Friday, January 25, 2013

Listening to St Paul

A happy feast day to you all.  And what a wonderful feast!  I always had an interest in St Paul, an interest that was deepened by one of our Scripture lecturers in seminary, Fr Michael Mullins.  In this courses on St Paul his approach was one which combined Biblical scholarship with basic common sense (a powerful if rare combination in academia today).  In his classes St Paul came alive: no more an unapproachable theologian and figure of controversy, he emerged as a man of flesh and blood, deeply in love with Jesus Christ, a man so in love he was pushed out to proclaim the Gospel regardless of the challenges and trials which met him along the way.  Rather than denying the traditions about Paul, Fr Mullins explored them and found them to be worthy of belief.  I always used to urge him to write a book about Paul and he said he would when he got a chance - we're still waiting.

Following on from these courses, the recent Pauline Year was another opportunity to immerse myself in St Paul and what refreshment I found!  Pope Benedict's General Audience talks were wonderful and well worth reading - short but rich, they give us the essence of St Paul and his theology and, yes, his deep love of Jesus.  I would recommend you read them if you have not done so yet.

St Paul has been a figure of controversy, and his writings have inspired and angered down the centuries. Martin Luther used them to break from the communion of the Church, radical feminists use them to support their view of the Church's hatred of women.  Positively, these writings have inspired and formed Saints.  Blessed James Alberione, the 20th century's apostle of the media, found his call in Paulinism: he sought to emulate the Apostle's mission to the gentiles in his ministry through the media.  And even our Fraternity finds its theological base in St Paul's writings - in his reflections on the Mystical Body of Christ which remind us of our union in Christ and inspires us within that union to be a family of prayer for those in the arts and media.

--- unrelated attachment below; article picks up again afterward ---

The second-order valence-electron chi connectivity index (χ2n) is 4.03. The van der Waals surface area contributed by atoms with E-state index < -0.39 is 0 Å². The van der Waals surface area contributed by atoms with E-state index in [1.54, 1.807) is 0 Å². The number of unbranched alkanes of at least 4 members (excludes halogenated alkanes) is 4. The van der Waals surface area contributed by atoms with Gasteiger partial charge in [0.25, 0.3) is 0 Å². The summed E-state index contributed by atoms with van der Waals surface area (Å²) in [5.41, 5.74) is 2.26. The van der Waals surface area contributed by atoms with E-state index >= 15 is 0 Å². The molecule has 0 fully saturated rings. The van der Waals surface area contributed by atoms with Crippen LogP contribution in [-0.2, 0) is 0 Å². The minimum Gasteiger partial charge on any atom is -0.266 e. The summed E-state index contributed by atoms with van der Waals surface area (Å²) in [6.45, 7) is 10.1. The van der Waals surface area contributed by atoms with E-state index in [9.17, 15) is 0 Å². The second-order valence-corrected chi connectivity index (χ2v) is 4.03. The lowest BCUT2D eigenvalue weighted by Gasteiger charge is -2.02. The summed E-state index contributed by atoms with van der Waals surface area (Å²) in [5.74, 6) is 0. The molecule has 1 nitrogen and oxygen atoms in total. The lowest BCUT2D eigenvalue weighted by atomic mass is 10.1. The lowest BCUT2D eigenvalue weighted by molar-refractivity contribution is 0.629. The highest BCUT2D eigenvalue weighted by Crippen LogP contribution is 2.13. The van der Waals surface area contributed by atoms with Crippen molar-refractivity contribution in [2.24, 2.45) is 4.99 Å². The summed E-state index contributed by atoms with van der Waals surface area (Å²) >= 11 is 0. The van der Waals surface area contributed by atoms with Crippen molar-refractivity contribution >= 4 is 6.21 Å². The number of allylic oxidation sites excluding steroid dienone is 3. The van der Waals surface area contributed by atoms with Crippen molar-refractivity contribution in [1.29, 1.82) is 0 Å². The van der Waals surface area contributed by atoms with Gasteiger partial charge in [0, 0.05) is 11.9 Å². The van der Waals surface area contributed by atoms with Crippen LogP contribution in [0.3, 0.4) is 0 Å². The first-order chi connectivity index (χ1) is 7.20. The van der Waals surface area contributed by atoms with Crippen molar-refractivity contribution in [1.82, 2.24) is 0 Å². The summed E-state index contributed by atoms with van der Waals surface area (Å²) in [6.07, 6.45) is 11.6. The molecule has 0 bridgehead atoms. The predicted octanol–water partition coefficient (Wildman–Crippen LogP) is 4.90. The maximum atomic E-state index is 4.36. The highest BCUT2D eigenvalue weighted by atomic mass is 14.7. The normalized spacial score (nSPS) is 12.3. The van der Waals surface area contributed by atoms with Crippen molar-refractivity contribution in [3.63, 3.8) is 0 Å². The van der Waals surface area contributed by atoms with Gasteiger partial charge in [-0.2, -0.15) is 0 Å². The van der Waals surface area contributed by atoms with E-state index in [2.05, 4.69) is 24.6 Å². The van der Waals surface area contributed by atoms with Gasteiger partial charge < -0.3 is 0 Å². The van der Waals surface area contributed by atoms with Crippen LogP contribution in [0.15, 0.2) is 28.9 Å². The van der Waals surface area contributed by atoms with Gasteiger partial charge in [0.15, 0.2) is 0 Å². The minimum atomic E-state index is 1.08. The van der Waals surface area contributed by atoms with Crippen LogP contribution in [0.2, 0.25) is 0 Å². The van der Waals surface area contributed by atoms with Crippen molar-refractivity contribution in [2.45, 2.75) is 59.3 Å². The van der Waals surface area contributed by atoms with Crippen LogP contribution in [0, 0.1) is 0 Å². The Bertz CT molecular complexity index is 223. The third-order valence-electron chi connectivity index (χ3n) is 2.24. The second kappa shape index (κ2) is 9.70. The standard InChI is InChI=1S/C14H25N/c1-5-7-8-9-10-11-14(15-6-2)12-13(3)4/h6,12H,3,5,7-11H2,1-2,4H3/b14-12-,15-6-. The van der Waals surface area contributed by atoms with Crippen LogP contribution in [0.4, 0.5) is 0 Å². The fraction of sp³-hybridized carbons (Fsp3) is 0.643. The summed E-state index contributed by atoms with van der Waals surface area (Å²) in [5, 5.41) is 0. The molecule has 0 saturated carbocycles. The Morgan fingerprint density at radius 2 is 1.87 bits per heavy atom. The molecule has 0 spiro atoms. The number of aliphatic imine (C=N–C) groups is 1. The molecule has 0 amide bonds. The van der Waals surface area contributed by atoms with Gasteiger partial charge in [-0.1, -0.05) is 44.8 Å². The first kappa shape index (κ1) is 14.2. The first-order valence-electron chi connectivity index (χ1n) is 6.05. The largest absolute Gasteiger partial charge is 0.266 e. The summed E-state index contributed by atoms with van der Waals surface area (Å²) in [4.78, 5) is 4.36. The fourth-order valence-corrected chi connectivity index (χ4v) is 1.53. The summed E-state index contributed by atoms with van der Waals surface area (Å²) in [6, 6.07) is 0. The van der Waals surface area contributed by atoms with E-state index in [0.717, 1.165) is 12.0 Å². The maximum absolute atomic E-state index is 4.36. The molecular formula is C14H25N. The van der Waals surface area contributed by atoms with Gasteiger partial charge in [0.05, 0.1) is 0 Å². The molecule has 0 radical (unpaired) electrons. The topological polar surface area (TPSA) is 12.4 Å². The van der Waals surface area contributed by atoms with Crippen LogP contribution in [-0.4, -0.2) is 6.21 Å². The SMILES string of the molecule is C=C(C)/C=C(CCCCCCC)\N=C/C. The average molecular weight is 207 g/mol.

At the heart of the feast today is St Paul's conversion.  Caravaggio and others put him on a horse as he journeyed to Damascus - the Scriptures do not mention a horse, but the light which shone down on him knocked him to the ground - such was his first encounter with Jesus Christ.  It was a different Paul that stood up, a broken man, but one about to be born anew.  As we follow him and listen to him in his preaching, we learn that at that moment, on the ground, all was revealed to him: all was revealed in the vision of Jesus Christ - no wonder he came to love the Lord with such passion.

This is the way of all conversions: an encounter with Christ and a growing in love for him.  In embracing Christ as he truly is, we embrace the truth and seek to live it; we may even be prepared to die for it, as did Paul.   Conversion is not a once off event either.  Some conversions are dramatic, like Paul's; others take a little more time like Augustine's or Edith Steins or John Henry Newman.  But most take longer, perhaps even a lifetime.  And though we may hold to the truths of the faith, we ourselves are always in need of conversion, because each day we are called to turn more and more to God; to let the things of this world diminish in our sight so God and the things of the next world may increase in our sight and in our way of life.  Such is the way of the Saints, the way of perfection - it is the way of daily conversion.

So today is an opportunity for all of us to listen again to St Paul and to learn from him - he is a wonderful guide on the way of holiness.  May this great Apostle bless all of you and be with you all the days of your life.  In these days, I pray that he will be with our pro-life brothers and sisters in the US as they participate in the March for Life in Washington and in other places around America.  May the courage, fidelity and love of St Paul inspire them as they stand in solidarity with the millions of children whose lives are considered by many to be unworthy of life.

1 comment:

  1. I remember many conversations with Fr Mullins, from the days when I taught philosophy at Maynooth. He emphasised how important it is for a Scripture scholar to identify his presuppositions and thus to separate what he finds in Scripture from what he brings to Scripture. He always struck me as an excellent example of a humble and thus impressive scholar.